Golfing in Ireland
Editor's note: This is the fifth and final article on Mancations provided by producers of the Dan Patrick Radio show and its host Dan Patrick. Dan and his staff work out of a self-designated “mancave” at the show’s studio in Milford, CT.
See Part 4: Pro Football Hall of Fame
When the guys on the show and I started talking about mancations, one of them said to me, ‘your life is a mancation.’ I will admit I’ve been able to spend most of my adult years traveling to sporting events with coworkers and friends. I’ve been lucky enough to ‘mancate’ to the Super Bowl, The Masters and The MLB All Star Game. I could try to convince you that the trips were all work, but that would be lame.
For me, the true mancation occurs when you don’t have work hanging over your head. You turn the cell phone off. You don’t want to be the guy looking down at his Blackberry all day. We make fun of that guy.
My top trip was a few years ago when I went with friends on a golf tour of Ireland. I had been to Ireland with family and friends, but not in this capacity. This was all guys and all golf. The only sights we sought were bunkers and beers. Arriving on a Friday morning, we were able to visit 3 courses in the span of 8 days. We started in the town of Killarney and played 3 courses, Ballybunion, Tralee and Lahinch.
On the links, we paced ourselves. We played 18 holes a day and took off just one day out of eight. I wish I could tell you that we saw the sights off the course, but unless pubs count as ‘the sights’, we didn’t.
The best part about golfing with old friends is that you can be a kid again and nobody is watching. But there was serious time, too. Our caddies easily cut 10 strokes off of our scores. These young men knew the courses so well that you had to trust every shot they told you to hit. I tried to argue with one young caddie and he promptly scolded me, saying “how long have you been in Ireland, mate?’ I listened after that.
Two main concerns when planning an overseas golf mancation are clubs and clothes. As tough as it is to bring your clubs, do it. You want to use your best and most familiar equipment on the tough links. Weather in Ireland changes fast. One morning we teed off to sunny skies and warm temperatures. By the 9th hole it was raining and chilly. By the 18th it was sunny again. I’m notorious for not bringing enough clothes, which forces me to pick up new stuff at the local pro shops. You should bring or buy a rain shirt or pullover. All the pro shops there have them.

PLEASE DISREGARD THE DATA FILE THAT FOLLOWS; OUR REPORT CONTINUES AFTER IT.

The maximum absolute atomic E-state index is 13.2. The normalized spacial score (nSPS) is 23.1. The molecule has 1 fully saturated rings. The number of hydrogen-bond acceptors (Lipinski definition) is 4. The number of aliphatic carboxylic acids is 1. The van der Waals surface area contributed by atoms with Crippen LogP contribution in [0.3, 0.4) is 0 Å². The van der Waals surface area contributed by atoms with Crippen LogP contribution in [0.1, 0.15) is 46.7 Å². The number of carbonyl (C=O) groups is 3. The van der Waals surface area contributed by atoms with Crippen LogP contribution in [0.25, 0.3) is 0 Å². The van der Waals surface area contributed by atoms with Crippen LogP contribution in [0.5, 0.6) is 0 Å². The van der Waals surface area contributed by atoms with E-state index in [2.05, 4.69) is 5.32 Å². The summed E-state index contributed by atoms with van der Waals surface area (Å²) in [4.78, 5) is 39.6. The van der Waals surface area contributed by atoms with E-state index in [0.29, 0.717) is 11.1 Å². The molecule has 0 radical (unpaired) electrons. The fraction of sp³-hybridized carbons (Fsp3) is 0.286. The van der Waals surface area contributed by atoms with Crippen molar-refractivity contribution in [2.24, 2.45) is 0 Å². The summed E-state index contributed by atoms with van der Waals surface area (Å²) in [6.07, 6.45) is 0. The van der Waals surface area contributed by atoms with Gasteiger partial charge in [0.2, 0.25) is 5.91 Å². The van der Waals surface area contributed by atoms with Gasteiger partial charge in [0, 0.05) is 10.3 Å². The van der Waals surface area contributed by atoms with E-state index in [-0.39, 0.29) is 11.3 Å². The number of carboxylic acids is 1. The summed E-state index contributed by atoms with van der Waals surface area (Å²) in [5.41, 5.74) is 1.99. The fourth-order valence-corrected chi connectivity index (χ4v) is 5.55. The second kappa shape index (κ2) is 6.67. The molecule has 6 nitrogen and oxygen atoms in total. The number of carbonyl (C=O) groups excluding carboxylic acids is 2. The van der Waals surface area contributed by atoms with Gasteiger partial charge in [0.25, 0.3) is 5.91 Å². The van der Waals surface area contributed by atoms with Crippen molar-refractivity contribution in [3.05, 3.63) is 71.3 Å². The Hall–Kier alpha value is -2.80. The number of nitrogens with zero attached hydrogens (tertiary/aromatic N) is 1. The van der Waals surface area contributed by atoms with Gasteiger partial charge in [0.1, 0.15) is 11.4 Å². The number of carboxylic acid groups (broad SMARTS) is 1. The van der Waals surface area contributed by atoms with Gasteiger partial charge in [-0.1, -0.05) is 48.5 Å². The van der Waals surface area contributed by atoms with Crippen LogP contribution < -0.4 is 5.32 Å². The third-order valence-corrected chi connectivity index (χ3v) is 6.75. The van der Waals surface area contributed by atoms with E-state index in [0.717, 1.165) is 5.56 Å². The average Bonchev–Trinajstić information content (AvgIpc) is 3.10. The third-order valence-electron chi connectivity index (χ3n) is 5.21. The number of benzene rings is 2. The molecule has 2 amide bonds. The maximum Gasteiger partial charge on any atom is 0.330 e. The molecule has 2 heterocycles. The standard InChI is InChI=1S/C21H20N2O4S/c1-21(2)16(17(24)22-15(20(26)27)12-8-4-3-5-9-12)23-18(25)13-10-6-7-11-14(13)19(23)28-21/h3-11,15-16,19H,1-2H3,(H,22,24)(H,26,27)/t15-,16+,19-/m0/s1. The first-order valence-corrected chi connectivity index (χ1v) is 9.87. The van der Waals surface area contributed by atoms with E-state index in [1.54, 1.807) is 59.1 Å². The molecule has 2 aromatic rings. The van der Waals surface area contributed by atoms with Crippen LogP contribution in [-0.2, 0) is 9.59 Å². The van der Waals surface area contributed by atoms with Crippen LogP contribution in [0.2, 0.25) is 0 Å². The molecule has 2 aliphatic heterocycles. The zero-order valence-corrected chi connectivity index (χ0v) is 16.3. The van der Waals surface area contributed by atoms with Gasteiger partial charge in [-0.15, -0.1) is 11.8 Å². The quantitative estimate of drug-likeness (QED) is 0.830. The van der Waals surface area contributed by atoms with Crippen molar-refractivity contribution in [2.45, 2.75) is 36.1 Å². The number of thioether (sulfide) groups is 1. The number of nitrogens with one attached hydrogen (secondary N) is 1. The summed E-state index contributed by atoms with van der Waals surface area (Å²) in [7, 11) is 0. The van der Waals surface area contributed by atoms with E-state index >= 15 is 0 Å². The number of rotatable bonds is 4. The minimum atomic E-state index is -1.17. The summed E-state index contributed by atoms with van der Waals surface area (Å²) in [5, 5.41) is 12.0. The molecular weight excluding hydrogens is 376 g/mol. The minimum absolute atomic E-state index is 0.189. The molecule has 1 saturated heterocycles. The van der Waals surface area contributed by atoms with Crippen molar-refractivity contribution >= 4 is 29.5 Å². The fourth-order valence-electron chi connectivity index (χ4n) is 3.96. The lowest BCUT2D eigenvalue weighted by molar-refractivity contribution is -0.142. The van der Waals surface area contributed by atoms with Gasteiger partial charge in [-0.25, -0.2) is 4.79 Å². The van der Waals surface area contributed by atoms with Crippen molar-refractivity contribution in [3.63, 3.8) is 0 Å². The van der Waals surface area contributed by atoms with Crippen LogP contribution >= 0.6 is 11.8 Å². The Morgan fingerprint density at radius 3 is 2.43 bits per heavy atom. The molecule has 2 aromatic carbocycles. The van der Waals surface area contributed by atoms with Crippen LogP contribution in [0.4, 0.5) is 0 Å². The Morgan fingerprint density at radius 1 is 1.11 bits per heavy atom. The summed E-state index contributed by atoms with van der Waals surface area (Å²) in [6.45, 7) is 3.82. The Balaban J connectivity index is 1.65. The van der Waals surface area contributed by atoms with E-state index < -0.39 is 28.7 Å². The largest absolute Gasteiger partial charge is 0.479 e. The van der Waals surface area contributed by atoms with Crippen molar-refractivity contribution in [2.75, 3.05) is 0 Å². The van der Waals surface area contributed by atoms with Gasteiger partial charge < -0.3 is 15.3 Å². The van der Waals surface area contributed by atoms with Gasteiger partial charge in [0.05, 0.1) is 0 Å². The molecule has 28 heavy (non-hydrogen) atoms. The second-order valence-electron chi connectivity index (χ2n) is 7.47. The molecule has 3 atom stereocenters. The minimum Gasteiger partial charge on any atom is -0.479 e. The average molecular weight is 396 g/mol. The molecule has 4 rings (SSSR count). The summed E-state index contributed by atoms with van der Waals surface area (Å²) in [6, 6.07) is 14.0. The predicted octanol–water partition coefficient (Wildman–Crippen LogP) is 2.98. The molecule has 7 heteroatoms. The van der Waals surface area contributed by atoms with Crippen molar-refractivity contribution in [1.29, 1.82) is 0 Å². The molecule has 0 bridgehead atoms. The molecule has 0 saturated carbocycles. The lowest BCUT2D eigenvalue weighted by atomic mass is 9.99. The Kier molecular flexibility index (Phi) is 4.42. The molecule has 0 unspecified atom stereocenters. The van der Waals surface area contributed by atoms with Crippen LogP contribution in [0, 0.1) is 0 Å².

For my friends and I, playing the courses in Ireland was like stepping into a golf time machine. We have fantastic courses in America, but in Ireland and Scotland they have history. For a person who grew up watching the British Open on television and was amazed by a lack of trees and the deep bunkers, playing golf in Ireland offered a firsthand experience of true links golf. A tough part was when I was so deep in a bunker that I could not see my friends who were standing on the green, but that’s golf in Ireland.
As good as the golf was, the clubhouses of the 3 courses were similarly impressive. The Guinness beer and the food was also top notch. We had beer battered Cod at Ballybunion, bangers and mash at Tralee and seafood chowder at Lahinch. For a bit of sustenance before you tee off, try the “Golfer’s Grill” (bacon, sausage, eggs, steak and mushrooms).
And now for the capper of this mancation: As much fun as I had joking with my friends on the course and the pubs, meeting the locals in Ireland was the best part of the experience. It took me a while to pick up the Irish golf jargon, but it was worth the effort. The banter at the bar with the locals was different from what I experience in the states because nobody there knew who I was or what I do for a living. They didn’t ask me about the Mets bullpen or the Vikings quarterback issues. I did most of the questioning. My favorite local was a man who called me ‘boy’ or ‘sonny’ for the entire conversation…I was 50!
I’m lucky enough to travel to a lot of great places for my job, but this was not about work. This was about relaxing and a new experience. I will be back.
See Part 3: The NFL Super Mancation
See Part 2: MLB Spring Training in Arizona
See Part 1: The Chicago Mancation Trifecta
Dan Patrick is the host of the daily Dan Patrick Show on DirectTV and radio. In that role, he monitors the “mancave” studio that houses the show’s production staff.